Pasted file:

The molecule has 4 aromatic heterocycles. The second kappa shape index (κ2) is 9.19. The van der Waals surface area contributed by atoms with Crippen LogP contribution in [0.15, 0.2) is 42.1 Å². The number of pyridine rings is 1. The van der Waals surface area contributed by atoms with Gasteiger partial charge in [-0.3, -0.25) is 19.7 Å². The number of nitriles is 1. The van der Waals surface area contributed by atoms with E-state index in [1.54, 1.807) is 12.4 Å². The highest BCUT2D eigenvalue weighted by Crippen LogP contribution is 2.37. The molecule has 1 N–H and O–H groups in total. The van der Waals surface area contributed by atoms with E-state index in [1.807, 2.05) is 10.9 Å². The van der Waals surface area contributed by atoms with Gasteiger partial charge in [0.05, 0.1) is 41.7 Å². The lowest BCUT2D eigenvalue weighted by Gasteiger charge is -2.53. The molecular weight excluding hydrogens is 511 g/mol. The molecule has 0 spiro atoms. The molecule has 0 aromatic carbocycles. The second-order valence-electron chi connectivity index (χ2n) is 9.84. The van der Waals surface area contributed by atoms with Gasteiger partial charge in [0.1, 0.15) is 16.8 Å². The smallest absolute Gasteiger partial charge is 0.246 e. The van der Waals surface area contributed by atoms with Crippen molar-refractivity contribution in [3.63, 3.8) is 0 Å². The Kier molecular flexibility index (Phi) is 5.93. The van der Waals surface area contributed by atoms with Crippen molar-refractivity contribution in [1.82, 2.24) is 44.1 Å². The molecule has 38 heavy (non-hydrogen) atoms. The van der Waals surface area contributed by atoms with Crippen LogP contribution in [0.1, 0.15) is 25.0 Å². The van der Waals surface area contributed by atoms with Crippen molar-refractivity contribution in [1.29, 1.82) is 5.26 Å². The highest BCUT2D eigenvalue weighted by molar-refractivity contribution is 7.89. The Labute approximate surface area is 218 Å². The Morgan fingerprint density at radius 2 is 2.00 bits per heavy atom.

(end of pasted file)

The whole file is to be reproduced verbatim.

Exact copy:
The molecule has 4 aromatic heterocycles. The second kappa shape index (κ2) is 9.19. The van der Waals surface area contributed by atoms with Crippen LogP contribution in [0.15, 0.2) is 42.1 Å². The number of pyridine rings is 1. The van der Waals surface area contributed by atoms with Gasteiger partial charge in [-0.3, -0.25) is 19.7 Å². The number of nitriles is 1. The van der Waals surface area contributed by atoms with E-state index in [1.54, 1.807) is 12.4 Å². The highest BCUT2D eigenvalue weighted by Crippen LogP contribution is 2.37. The molecule has 1 N–H and O–H groups in total. The van der Waals surface area contributed by atoms with E-state index in [1.807, 2.05) is 10.9 Å². The van der Waals surface area contributed by atoms with Gasteiger partial charge in [0.05, 0.1) is 41.7 Å². The lowest BCUT2D eigenvalue weighted by Gasteiger charge is -2.53. The molecular weight excluding hydrogens is 511 g/mol. The molecule has 0 spiro atoms. The molecule has 0 aromatic carbocycles. The second-order valence-electron chi connectivity index (χ2n) is 9.84. The van der Waals surface area contributed by atoms with Gasteiger partial charge in [0.1, 0.15) is 16.8 Å². The smallest absolute Gasteiger partial charge is 0.246 e. The van der Waals surface area contributed by atoms with Crippen molar-refractivity contribution in [3.63, 3.8) is 0 Å². The Kier molecular flexibility index (Phi) is 5.93. The van der Waals surface area contributed by atoms with Crippen molar-refractivity contribution in [1.82, 2.24) is 44.1 Å². The molecule has 38 heavy (non-hydrogen) atoms. The van der Waals surface area contributed by atoms with Crippen LogP contribution in [0.1, 0.15) is 25.0 Å². The van der Waals surface area contributed by atoms with Crippen molar-refractivity contribution in [1.29, 1.82) is 5.26 Å². The highest BCUT2D eigenvalue weighted by molar-refractivity contribution is 7.89. The Labute approximate surface area is 218 Å². The Morgan fingerprint density at radius 2 is 2.00 bits per heavy atom.